I happened to pass by these forums after many years of not posting and saw these questions, so I thought I would answer them the best I can.
[quote="Dolezal, post:1, topic:311900"]
Besides obligatory prayer such as the five daily prayers, do Muslims also practice intercessory prayer?
Do Muslims venerate the prophets or other people and ask for their intercession? Do they pray to or venerate the Blessed Virgin?
There is no prayer in the sense of "solat" (the formal prayer which involves bowing and prostrating), however in terms of supplication (du'a) the scholars have differed over the permissibility of asking for intercession through prophets, pious people, etc. It's called "tawassul" and it is a disagreed upon matter in Islam. The more literalist schools reject its application after the death of the Prophet while the main schools accept it, in various degrees (some say the Prophet only as per a hadith whereby others extend it to other pious people). Either way it's not an obligation to make such a supplication.
Does Islam have a concept of mortal sin? If not, what should prevent a Muslim from sinning?
Muslims consider every sin liable for punishment in the Hellfire, big or small, unless repented for. I'm not sure if this fits in with your technical definition of "mortal sin" or not. Repentance involves four things - asking Allah for forgiveness, feeling remorse for committing that sin, resolving not to repeat it, and if it involves the rights of others, then redressing it (e.g. returning stolen property, money, etc). It is our love for Allah and for pleasing Allah, and our fear of displeasing Him that stops a Muslim from sinning, if a person has 'taqwa' (loosely translated as being God-fearing).
Scholars have mentioned the "kaba'ir" or major sins (lying, stealing, killing, etc) however my teachers state that even committing a small sin and deeming it insignificant can be as bad or worse than committing a big sin and having a true repentance over it. Ultimately we don't know what sins Allah will take us to task for, so we resolve not to commit any sins but do the best we can, and intend to fulfil all our religious obligations, and do what we are able to.
Some Catholic apologists have noted that Muslims believe that Jesus Christ will judge the world and therefore also Mohammed. However, in a quick search of the Qur'an I've found nothing to support this claim. Is this belief found in a hadith? If yes, is this hadith widely accepted?
I have never heard that Jesus will judge Muhammad (although I don't admit to knowing every hadith). From what I understand Jesus on his return will follow the law as brought by Muhammad, as that is considered the final revelation for all mankind, and there is no new prophet after him. There are a number of hadiths relating to the end of time and from what I understand they are somewhat hard to interpret and of various degrees of authenticity.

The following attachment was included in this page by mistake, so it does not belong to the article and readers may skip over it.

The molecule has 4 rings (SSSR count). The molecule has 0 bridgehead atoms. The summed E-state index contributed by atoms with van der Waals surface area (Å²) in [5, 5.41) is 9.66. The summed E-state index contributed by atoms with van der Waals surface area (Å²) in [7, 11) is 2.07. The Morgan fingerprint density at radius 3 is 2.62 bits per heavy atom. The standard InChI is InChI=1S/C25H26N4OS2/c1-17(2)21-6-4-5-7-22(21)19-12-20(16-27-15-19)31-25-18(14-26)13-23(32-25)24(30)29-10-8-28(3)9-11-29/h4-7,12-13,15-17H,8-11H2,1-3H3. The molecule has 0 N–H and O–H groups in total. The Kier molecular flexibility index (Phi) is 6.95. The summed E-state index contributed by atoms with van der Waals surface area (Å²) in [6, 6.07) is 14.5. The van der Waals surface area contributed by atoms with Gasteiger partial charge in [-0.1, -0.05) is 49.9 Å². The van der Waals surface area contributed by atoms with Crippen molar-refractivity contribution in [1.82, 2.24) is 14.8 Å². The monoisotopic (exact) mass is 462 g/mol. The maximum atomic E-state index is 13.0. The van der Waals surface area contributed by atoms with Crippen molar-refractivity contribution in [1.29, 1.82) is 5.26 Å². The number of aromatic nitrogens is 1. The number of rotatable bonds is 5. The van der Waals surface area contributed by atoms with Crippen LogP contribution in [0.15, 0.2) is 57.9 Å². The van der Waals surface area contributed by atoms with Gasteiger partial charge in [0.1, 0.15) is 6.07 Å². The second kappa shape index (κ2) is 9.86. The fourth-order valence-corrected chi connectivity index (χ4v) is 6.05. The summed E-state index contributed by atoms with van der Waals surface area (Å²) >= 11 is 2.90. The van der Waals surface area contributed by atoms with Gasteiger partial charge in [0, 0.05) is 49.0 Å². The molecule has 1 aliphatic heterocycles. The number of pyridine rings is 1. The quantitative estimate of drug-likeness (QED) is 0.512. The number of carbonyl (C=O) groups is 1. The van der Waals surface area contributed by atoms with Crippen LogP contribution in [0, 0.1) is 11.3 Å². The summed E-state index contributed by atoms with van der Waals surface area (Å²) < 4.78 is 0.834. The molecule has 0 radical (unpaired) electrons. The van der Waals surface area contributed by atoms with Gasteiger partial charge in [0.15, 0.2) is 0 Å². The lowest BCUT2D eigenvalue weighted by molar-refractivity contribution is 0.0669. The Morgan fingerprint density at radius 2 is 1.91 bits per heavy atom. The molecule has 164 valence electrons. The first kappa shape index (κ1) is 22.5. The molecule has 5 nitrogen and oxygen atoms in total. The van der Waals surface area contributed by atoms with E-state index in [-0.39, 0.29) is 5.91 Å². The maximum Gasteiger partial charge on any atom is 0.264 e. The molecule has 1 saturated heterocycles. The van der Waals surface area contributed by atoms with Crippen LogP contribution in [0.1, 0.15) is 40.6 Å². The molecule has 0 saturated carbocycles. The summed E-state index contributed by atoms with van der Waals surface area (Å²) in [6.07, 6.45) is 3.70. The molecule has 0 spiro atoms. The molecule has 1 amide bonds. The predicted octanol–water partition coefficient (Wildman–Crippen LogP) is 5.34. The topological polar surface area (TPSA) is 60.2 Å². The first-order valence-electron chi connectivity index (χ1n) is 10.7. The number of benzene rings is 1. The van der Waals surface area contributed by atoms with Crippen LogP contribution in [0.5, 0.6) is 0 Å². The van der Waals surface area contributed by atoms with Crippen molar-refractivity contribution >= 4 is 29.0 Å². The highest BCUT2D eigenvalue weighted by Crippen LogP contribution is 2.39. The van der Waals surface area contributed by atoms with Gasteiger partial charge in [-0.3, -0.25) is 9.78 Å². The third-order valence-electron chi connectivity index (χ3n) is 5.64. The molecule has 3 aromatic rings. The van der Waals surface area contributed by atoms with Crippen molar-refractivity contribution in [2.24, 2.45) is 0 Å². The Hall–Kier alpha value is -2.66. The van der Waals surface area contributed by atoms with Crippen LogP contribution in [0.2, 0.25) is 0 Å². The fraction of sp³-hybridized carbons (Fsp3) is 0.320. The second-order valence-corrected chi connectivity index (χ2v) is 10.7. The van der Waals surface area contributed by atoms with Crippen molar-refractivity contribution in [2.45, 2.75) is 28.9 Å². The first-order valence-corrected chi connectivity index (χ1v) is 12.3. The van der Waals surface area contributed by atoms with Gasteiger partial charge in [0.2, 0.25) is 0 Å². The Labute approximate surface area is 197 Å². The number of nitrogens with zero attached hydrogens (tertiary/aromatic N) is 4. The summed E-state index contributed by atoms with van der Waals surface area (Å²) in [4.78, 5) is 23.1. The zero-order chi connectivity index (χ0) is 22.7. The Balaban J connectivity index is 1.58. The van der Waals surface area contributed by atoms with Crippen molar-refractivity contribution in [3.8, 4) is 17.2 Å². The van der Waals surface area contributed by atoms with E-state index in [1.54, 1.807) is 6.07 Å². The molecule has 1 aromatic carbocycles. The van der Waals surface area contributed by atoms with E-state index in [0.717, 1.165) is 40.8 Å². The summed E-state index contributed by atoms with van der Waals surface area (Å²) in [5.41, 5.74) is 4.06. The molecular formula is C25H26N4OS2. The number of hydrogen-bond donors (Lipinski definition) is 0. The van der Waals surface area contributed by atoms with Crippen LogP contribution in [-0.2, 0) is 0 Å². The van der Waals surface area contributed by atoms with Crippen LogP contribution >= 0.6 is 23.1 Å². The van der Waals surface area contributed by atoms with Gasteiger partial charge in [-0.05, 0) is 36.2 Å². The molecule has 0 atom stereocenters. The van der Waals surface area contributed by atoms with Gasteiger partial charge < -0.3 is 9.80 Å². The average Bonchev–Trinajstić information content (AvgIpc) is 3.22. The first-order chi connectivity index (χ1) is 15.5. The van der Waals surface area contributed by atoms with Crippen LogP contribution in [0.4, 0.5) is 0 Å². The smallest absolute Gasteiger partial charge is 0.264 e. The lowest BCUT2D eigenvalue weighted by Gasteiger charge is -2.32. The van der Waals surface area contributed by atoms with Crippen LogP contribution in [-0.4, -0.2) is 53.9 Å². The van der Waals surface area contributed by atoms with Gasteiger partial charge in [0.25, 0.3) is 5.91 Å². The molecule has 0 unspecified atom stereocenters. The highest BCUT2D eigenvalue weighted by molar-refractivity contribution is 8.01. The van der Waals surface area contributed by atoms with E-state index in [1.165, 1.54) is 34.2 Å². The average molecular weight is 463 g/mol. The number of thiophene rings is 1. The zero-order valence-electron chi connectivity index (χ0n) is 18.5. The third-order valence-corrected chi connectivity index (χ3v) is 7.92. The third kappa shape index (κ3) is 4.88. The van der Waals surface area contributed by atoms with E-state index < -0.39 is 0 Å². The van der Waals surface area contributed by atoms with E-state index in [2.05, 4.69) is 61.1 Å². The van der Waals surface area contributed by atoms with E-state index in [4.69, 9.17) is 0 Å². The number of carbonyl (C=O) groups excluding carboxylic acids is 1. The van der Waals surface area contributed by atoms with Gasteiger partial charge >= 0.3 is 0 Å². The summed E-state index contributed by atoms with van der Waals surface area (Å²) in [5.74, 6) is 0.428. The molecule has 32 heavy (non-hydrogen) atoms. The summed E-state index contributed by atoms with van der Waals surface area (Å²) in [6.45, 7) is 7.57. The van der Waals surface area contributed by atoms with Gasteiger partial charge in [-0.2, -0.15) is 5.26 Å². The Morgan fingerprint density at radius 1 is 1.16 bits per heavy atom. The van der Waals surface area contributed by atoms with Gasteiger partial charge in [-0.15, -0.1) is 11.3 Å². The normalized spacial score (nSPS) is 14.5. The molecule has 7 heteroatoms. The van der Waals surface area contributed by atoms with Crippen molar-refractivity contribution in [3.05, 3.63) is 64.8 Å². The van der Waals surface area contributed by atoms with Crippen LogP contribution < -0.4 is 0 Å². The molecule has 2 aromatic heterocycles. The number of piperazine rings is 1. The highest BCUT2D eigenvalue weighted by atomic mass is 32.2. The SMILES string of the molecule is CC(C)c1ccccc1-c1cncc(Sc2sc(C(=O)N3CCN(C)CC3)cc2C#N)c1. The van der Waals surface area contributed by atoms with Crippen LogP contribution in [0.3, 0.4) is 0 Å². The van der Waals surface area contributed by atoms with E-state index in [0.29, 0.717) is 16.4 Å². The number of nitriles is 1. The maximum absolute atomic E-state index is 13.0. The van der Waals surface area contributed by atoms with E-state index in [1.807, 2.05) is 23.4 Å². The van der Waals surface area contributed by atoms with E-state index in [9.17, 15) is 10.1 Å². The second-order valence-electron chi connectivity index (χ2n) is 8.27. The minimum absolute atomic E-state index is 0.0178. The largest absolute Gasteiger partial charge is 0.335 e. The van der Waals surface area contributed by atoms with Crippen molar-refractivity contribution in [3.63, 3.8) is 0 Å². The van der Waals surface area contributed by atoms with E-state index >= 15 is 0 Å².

Is there a definitive list of hadith all sects of Islam accept?
Not all sects no, most sunni scholars accept the same hadiths and their gradings, although there are sometimes differences on how they interpret them. There are many examples - one that comes to mind is when the Prophet pbuh came home in the morning and there was nothing to eat, so he proclaimed that "he is fasting". Now this could be taken two ways, linguistically it simply means that they have nothing to eat, and the other possible meaning is that he intended retrospectively to perform a religious fast (i.e. refrain from food from dawn to sunset). Based on this ambiguity in meaning (but not the actual wording) some scholars have said its permissible to retrospectively intend a religious fast (provided that one hasn't done anything already to break the fast) while others have said that the intention to fast must still be made before its commencement by taking the linguistic interpretation.
how do you morally justify pedophilia?
Firstly I should point out that this is not an article of faith for Muslims and it's not something that they are going to be questioned about. Some Muslims have said 9 and some have said 16 based on other hadiths, either way it's inconsequential as Islam prohibits the consummation of a marriage before a girl has reached puberty, as a bare minimum (and along with other conditions). Furthermore the other of his wives were all older and widowed and therefore it can't be argued that the Prophet had a primary or exclusive sexual interest with young girls, so pedophilia is not a term that is applicable in this case. Muslims don't consider it as such, at the very least.
Ultimately there is no evidence anywhere that the marriage between the Prophet and A'isha was anything except completely acceptable and in line with social norms of the time, nor does it stop a community or society today from setting a higher age limit if they deem it necessary, as is the case with most of the Muslim countries. As I mentioned, there are other conditions to marriage besides age and based on these it is certainly not a recommended practice for Muslims of this day and age. Having said that, if such a community and time existed somewhere in the world where the conditions were met then it would not be prohibited in the sense that a person would become liable for punishment from Allah. This is often the case in Islam, where Allah sets the absolute limits which covers all possible situations but gives us freedom to move within those limits to whatever benefits society as a whole.
Hope this helps,